I’ve decided to take on the challenge of familiarizing myself with the Nordic runes to the point that I can successfully divine with them, at least in a non-professional way. I bought Lisa Chamberlain’s introductory book on the subject and have elected to pursue the more traditional approach of Edred Thorsson and Nigel Pennick and not the eclectic and inclusive style of Ralph Blum. Chamberlain’s brief explanations of the divinatory use of the runes aligns well with the way I read the tarot, so I don’t anticipate any major hurdles in adapting to them. I’ve been aware of the runes since the ’70s but the literature available at the time seemed to come down on the light side of persuasive, so I chose not to “bite.” That seems to have changed for the better now.
I have yet to buy a set of runes, but I don’t think I’ll be making my own either. The rune sets carved on semi-precious stones don’t seem to be well-regarded, so I’m thinking of going for a wooden set. However, it seems that many of the runes have reversed meanings, and I can’t see how a round disk cut from a branch and carved can lend itself successfully to deciding whether a symbol is upright or reversed the way a rectangular presentation can. What should we do if it winds up oriented 90 degrees out from either the upright or reversed position? Chamberlain is silent on that possibility.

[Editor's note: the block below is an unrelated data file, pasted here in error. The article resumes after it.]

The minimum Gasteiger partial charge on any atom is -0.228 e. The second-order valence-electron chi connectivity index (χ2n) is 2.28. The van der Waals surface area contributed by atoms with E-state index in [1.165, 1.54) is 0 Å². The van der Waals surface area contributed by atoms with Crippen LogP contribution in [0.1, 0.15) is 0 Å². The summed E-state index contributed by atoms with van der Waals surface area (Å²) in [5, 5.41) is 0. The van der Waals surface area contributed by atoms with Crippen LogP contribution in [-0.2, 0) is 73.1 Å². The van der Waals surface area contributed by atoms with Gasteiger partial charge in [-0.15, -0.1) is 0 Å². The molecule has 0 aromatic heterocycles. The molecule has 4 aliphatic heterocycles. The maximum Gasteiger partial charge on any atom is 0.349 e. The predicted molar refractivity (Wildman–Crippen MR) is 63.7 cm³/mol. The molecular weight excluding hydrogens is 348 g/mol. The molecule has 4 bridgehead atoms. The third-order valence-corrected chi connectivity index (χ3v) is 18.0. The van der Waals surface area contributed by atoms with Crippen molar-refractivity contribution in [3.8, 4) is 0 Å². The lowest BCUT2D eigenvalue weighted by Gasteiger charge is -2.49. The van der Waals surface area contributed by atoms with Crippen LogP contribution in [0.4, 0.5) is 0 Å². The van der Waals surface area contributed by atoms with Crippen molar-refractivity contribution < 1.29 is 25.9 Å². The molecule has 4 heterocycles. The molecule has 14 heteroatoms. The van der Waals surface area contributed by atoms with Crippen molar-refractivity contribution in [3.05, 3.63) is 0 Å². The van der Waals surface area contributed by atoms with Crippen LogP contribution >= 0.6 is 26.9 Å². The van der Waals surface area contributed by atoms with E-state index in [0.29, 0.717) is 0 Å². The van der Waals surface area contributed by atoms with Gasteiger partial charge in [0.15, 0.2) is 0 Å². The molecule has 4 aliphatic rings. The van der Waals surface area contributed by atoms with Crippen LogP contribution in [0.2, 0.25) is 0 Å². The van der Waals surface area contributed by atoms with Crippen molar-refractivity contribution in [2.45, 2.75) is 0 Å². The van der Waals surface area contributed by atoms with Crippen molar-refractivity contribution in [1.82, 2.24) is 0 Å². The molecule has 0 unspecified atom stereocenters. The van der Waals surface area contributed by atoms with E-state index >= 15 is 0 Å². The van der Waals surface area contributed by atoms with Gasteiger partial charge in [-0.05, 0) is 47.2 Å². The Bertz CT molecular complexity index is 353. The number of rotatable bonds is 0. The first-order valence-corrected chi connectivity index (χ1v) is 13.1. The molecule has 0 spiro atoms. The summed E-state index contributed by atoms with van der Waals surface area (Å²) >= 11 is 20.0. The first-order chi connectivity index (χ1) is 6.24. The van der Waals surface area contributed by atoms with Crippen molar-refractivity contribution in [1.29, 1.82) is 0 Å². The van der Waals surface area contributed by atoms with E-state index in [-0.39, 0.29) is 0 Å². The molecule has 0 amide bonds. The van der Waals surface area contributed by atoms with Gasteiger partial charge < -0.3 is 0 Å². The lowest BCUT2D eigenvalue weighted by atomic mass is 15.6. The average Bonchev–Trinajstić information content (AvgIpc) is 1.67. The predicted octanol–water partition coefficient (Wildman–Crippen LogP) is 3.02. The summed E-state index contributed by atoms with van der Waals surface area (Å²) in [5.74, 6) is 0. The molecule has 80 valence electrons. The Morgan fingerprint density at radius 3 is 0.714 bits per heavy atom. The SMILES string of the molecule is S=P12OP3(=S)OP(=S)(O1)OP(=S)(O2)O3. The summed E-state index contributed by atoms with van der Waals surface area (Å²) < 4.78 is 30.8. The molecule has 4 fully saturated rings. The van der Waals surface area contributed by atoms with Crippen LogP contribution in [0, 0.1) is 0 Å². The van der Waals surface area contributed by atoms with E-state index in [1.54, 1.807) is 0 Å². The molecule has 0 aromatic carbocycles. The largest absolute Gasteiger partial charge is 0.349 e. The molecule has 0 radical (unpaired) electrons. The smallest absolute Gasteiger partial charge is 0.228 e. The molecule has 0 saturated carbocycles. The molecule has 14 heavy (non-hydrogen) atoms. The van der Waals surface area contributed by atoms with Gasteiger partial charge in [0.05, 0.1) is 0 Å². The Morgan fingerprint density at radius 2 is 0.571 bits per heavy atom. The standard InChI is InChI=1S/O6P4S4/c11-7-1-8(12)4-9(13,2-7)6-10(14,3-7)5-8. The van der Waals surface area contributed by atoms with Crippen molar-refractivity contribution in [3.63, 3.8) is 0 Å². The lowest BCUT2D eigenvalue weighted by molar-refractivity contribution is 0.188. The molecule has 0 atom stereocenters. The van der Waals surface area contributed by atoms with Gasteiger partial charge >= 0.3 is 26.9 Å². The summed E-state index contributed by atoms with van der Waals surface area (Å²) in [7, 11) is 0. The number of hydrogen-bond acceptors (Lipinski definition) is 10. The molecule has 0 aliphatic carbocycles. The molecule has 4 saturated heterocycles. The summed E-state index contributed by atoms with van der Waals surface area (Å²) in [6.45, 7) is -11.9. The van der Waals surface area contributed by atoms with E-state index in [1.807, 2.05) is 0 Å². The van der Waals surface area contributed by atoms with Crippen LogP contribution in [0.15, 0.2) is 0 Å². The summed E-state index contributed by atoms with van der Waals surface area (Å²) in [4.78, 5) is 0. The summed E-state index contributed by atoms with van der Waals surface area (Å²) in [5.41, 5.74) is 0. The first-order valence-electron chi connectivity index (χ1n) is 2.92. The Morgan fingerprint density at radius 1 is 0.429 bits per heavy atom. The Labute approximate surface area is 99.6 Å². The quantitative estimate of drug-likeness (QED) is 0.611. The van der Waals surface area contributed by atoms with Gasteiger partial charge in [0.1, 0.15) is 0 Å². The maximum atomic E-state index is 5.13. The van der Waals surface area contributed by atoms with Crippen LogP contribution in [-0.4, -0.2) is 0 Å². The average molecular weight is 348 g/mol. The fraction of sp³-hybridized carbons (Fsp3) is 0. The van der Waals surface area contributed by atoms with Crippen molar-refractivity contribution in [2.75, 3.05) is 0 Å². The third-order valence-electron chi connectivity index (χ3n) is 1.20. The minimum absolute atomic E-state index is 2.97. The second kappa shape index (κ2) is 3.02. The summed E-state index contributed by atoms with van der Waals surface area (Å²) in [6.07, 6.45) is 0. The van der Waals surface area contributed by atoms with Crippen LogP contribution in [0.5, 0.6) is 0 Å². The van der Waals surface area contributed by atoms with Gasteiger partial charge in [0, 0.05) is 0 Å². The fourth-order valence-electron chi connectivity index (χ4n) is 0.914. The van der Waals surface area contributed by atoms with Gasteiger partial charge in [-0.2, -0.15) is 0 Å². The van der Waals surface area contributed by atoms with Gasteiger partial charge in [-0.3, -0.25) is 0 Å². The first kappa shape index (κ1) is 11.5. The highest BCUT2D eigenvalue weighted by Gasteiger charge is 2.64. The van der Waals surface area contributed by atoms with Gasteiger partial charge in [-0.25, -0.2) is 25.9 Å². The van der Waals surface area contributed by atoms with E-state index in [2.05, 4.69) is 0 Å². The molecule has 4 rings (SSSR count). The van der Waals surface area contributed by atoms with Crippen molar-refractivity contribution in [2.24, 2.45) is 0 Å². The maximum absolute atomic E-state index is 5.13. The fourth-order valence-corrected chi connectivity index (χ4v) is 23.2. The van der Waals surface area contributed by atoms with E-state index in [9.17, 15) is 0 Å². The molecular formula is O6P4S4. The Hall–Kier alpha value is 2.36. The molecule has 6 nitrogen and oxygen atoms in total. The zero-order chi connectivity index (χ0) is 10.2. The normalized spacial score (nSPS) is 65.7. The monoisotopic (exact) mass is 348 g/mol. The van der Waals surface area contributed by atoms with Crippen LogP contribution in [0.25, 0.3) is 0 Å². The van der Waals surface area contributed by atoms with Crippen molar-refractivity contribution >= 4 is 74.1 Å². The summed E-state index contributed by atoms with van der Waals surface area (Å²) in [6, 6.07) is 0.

The process of drawing three runes from a pouch appeals to me since it differs very little from the way I pull stones for geomancy. I also take to heart Chamberlain’s caution that the runes may be best read for oneself rather than for paying clients, since the results can be intensely personal. I don’t mind having a private oracle at my disposal. The symbols appeal strongly to the graphic artist in me and I’m looking forward to getting to know them. More to come when I get my own set and begin working with it.